New app: Lulu.

From The Gloss:

Review Men Like Restaurants With New Lulu App, The Yelp Of Romance (For Girls!)

Someone once Tweeted, ” explore where local illiterates have recently stopped eating.”

If you are one of the many people who find Yelp to be a source of valuable information (not in the social anthropology sense), however, you may be receptive to this new Lulu app, which is to men as Yelp is to restaurants. All you need is a Facebook profile confirming your femaleness and you can go on Lulu and review exes, crushes, hook-ups, current loves, friends and relatives. Like meat, but with abs.

According to founder Alexandra Chong, she “created Lulu because my girlfriends and I needed it.” But also because people will download and use such a service, seeing as how any technology that promotes and cultivates human vileness tends to be very popular.

Here is a description of Lulu for you, by Lulu:

Lulu is the smart girls’ app for private recommendations and reviews on guys.

Lulu takes its cues from the real world: we meet a guy and think he’s cute, but want to know if he’s the charmer he appears or really a wolf in sheep’s clothing. So we ask our girlfriends, and look him up on Facebook and Google. It’s a private, fun ritual we all indulge in, often complicated by the fact that we don’t want the guy to know we’re checking out his creds.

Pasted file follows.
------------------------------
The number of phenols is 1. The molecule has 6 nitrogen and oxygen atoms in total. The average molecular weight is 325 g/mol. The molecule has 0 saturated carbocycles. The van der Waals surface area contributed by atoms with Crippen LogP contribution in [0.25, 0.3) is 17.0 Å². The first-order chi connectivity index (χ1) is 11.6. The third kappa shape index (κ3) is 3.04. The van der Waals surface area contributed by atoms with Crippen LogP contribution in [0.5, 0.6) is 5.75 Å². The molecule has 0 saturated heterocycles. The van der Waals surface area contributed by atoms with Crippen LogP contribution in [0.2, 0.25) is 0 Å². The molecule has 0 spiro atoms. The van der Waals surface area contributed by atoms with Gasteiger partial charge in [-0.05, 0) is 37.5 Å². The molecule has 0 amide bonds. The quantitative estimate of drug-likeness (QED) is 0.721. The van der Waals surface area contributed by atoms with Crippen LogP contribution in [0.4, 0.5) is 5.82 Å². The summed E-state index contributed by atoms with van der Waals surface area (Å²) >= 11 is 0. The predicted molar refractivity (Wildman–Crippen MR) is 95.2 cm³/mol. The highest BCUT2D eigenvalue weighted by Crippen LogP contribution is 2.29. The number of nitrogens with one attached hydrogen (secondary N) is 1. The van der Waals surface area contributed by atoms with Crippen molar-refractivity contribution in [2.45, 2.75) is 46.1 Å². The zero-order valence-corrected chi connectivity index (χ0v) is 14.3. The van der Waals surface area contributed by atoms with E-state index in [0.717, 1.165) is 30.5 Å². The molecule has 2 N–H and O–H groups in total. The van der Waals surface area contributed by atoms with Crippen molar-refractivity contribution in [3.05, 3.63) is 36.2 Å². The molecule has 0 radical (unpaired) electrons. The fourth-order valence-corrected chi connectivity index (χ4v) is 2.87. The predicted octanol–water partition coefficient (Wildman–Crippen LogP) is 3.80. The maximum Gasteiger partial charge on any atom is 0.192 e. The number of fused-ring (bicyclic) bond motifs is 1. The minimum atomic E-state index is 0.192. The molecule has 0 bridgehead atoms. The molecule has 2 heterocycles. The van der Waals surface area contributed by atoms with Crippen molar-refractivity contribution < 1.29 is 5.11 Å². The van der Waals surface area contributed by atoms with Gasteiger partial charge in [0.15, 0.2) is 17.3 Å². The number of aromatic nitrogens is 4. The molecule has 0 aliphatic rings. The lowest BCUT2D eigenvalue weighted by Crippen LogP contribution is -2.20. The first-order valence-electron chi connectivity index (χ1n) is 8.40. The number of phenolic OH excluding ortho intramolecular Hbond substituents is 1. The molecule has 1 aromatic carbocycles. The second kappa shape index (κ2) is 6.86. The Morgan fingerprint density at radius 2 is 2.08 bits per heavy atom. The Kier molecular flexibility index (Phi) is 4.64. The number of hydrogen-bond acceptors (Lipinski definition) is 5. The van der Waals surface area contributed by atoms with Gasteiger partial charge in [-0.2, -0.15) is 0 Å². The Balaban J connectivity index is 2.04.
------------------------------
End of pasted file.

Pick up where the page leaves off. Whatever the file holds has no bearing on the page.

Enter Lulu—the first database of men, built by women, for women. Through Lulu, you can read and write reviews of guys, which are pulled from a variety of tools, questionnaires, and fun features. The reviews show numerical scores across a number of categories, putting the emphasis on collective wisdom.


But there are obviously bigger and grosser aspects than the stupid hashtags. Namely, this whole thing is really objectifying. People aren’t movies. Or restaurants. They shouldn’t be reviewed and then ranked, publicly, according to their score. That’s what Maxim does.

It’s also impressive how poorly Lulu manages to reflect on both genders. Not every woman internet stalks dudes and then gabs with her “girlfriends” about it over lemon drops or half-caff beverages or fat free stuff because life isn’t the first act of a fucking romcom. Moreover still, not everybody’s straight (though Lulu is only concerned with them). Things just harken back to a simpler time with the Lulu app, a time when men were men (with lots of money and cars and love-believing!) and women were kind of sad and desperate with no real personality to speak of. Per the brand’s press release: Lulu aims “to create a discreet, private space for girls to talk about the most important issues in their lives: their relationships.” The worst.

Though we’re certainly more used to seeing stuff like this with women as the target, we’d like to emphasize this sucks when it’s done to anyone. Regardless of gender, we’re not in favor of anything that offers a space for people to say mean things about other people* under the guise of helping… though the glossy, airheaded faux female empowerment makes it even harder to swallow.

Read the rest here.

The homepage for the app is here.

Some enterprising young man has created an app that allows men access to the Lulu database (which they can't normally access) and see their own reviews, and reviews of their Facebook friends. Check it out here.